The Arctic Ocean is one of the most important and challenging regions to observe—it experiences the largest changes from climate warming, and at the same time is one of the most difficult to sample because of sea ice and extreme cold temperatures. Two NASA-sponsored deployments of the Saildrone vehicle provided a unique opportunity for validating sea-surface salinity (SSS) derived from three separate products that use data from the Soil Moisture Active Passive (SMAP) satellite. To examine possible issues in resolving mesoscale-to-submesoscale variability, comparisons were also made with two versions of the Estimating the Circulation and Climate of the Ocean (ECCO) model (Carroll, D; Menmenlis, D; Zhang, H.). The results indicate that the three SMAP products resolve the runoff signal associated with the Yukon River, with high correlation between SMAP products and Saildrone SSS. Spectral slopes, overall, replicate the-2.0 slopes associated with mesoscale-submesoscale variability. Statistically significant spatial coherences exist for all products, with peaks close to 100 km. Based on these encouraging results, future research should focus on improving derivations of satellite-derived SSS in the Arctic Ocean and integrating model results to complement remote sensing observations.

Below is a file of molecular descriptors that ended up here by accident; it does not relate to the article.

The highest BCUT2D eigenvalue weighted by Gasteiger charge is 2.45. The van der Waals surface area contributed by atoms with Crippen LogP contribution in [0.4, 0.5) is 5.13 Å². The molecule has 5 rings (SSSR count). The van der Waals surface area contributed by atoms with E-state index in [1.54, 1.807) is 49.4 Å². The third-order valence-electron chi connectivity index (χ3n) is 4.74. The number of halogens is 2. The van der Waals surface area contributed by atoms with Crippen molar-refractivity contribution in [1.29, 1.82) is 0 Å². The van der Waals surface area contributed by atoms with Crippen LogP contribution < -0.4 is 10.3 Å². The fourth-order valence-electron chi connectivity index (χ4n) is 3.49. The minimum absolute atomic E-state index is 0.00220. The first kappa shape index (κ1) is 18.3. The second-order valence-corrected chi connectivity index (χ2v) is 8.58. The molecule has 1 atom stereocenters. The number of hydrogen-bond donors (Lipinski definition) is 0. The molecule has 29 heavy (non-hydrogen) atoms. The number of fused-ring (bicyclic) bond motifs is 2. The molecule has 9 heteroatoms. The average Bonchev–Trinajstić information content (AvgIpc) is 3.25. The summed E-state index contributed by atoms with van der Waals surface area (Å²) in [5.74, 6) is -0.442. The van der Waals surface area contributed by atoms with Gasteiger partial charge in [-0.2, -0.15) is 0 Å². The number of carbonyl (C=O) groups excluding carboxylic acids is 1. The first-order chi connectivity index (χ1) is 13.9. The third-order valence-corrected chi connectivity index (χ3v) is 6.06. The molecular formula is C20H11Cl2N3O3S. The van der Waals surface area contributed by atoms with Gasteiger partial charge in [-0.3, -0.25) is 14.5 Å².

National Aeronautics and Space Administration
Coastal, Sea surface salinity, Validation
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This work is licensed under a Creative Commons Attribution 4.0 License.
Moss Landing Marine Laboratories
Jorge Vazquez-Cuervo, Chelle Gentemann, Wenqing Tang, Dustin Carroll, Hong Zhang, Dimitris Menemenlis, Jose Gomez-Valdes, Marouan Bouali, and Michael Steele. "Using saildrones to validate arctic sea-surface salinity from the smap satellite and from ocean models" Remote Sensing (2021): 1-17. https://doi.org/10.3390/rs13050831